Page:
Mr. Burstow: To ask the Secretary of State for Health how many nosocomial cases of small round-structured viruses there were in each strategic health authority area in each of the last five years. 
Dawn Primarolo: The information requested is not available. The best data are from the Health Protection Agency's (HPA) voluntary reporting system for outbreaks. This is not comprehensive but identifies where hospital outbreaks occur and the cases associated with these. Data for the last five years are shown in the following table by HPA region.
|Number of people affected in reported hospital outbreaks of norovirus (small round-structured viruses) by HPA region 2004 to 2008|
The number of laboratory reports received underestimates the true number of affected individuals as specimens are not taken from everyone affected during outbreaks of norovirus (clinical diagnoses are often made once it is known that the virus is in circulation).
Health Protection Agency
Bob Spink: To ask the Secretary of State for Health how many children with kidney problems resident in Essex are currently receiving treatment and dialysis at (a) Great Ormond Street and (b) Evalina at Guys and St. Thomass. 
John Bercow: To ask the Secretary of State for Health what recent progress the Child Health and Maternal Health Intelligence Unit has made towards its objectives; and if he will make a statement. 
Ann Keen: The Child Health and Maternal Health Intelligence Unit was set up as a pilot in May 2008. It has been working well with all strategic health authorities, with primary care trusts and with the Association of Public Health Observatories, whose website it shares. The pilot ends in March 2009 and its future development is being reviewed.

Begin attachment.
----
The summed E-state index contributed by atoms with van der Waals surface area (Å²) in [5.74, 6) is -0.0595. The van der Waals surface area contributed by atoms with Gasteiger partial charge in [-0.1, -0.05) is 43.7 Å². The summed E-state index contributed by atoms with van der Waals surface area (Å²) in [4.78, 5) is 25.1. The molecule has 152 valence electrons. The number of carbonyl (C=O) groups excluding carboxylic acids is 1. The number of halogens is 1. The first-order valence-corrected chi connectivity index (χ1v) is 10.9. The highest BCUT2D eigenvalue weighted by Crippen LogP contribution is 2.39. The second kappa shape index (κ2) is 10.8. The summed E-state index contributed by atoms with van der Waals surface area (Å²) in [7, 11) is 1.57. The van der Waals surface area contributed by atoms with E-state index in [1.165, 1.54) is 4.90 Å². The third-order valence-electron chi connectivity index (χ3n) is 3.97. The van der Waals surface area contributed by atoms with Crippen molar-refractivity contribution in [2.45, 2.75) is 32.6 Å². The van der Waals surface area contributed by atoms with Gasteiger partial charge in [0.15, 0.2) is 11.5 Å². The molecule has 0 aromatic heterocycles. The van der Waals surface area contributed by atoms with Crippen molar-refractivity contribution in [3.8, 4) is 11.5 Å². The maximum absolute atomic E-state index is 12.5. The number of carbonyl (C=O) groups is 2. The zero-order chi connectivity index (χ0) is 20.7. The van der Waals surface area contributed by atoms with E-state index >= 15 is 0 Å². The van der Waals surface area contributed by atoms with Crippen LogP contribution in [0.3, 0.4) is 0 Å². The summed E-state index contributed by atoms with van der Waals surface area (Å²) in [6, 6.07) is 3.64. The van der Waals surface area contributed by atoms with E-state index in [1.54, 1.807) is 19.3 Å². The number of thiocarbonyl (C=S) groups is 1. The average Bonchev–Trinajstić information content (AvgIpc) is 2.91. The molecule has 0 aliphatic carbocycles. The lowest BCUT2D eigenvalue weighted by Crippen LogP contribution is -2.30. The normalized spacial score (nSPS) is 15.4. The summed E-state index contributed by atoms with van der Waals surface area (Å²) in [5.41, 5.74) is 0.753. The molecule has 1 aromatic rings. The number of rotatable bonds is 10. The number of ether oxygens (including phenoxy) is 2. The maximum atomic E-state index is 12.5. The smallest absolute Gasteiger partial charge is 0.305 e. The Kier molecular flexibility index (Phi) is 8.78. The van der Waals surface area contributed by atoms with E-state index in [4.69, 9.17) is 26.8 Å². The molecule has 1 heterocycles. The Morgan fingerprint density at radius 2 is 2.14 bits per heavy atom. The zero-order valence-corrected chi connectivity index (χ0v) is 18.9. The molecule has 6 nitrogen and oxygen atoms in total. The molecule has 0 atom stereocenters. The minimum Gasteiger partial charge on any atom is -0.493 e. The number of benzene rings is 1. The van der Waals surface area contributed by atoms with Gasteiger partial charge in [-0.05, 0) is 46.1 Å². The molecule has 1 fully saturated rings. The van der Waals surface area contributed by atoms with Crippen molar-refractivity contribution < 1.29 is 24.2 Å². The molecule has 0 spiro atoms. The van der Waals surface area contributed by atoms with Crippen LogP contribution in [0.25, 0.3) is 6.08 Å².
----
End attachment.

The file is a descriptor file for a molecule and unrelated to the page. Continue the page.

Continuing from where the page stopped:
Norman Lamb: To ask the Secretary of State for Health whether the guarantee of choice on the National Institute for Health and Clinical Excellence approved treatments as outlined in the NHS constitution will apply to mental health treatment guidelines. 
Dawn Primarolo: The proposed NHS constitution right applies to all drugs and treatments that are recommended in technology appraisal guidance issued by the National Institute for Health and Clinical Excellence and covered by the associated funding direction.
Mike Penning: To ask the Secretary of State for Health what advice his Department has issued on the screening of patients for MRSA prior to admission into accident and emergency departments in England. 
Ann Keen: The Departments Saving Lives guidance(1) gives general guidance on screening, referring specifically to emergency orthopaedic and trauma admissions. The guidance issued covering elective patient MRSA screening(2) also includes information relevant to emergency patient screening. Both guidelines have been placed in the Library.
(1) Department of Health (2007). Saving Lives: Reducing infection, delivering clean and safe care. Screening for meticillin-resistant Staphylococcus aureus (MRSA) colonisation.
(2) http://www.dh.gov.uk/en/Publicationsandstatistics/Lettersand circulars/Dearcolleagueletters/DH_086687
Mr. Burstow: To ask the Secretary of State for Health (1) what his estimate is of the risk-adjusted backlog maintenance cost for the NHS in (a) England and (b) each strategic health authority in each year since 1997; 
NHS Estates collects data on backlog maintenance annually from national health service trusts through its Estates Return Information Collection (ERIC). It has not been amended centrally and responsibility for its accuracy lies with the contributing NHS organisations. Risk adjusted backlog maintenance was introduced in 2004-05 and therefore not collected prior to that year.
|National total||Total backlog maintenance (£ million)|
|National total||Risk adjusted backlog maintenance (£ million )|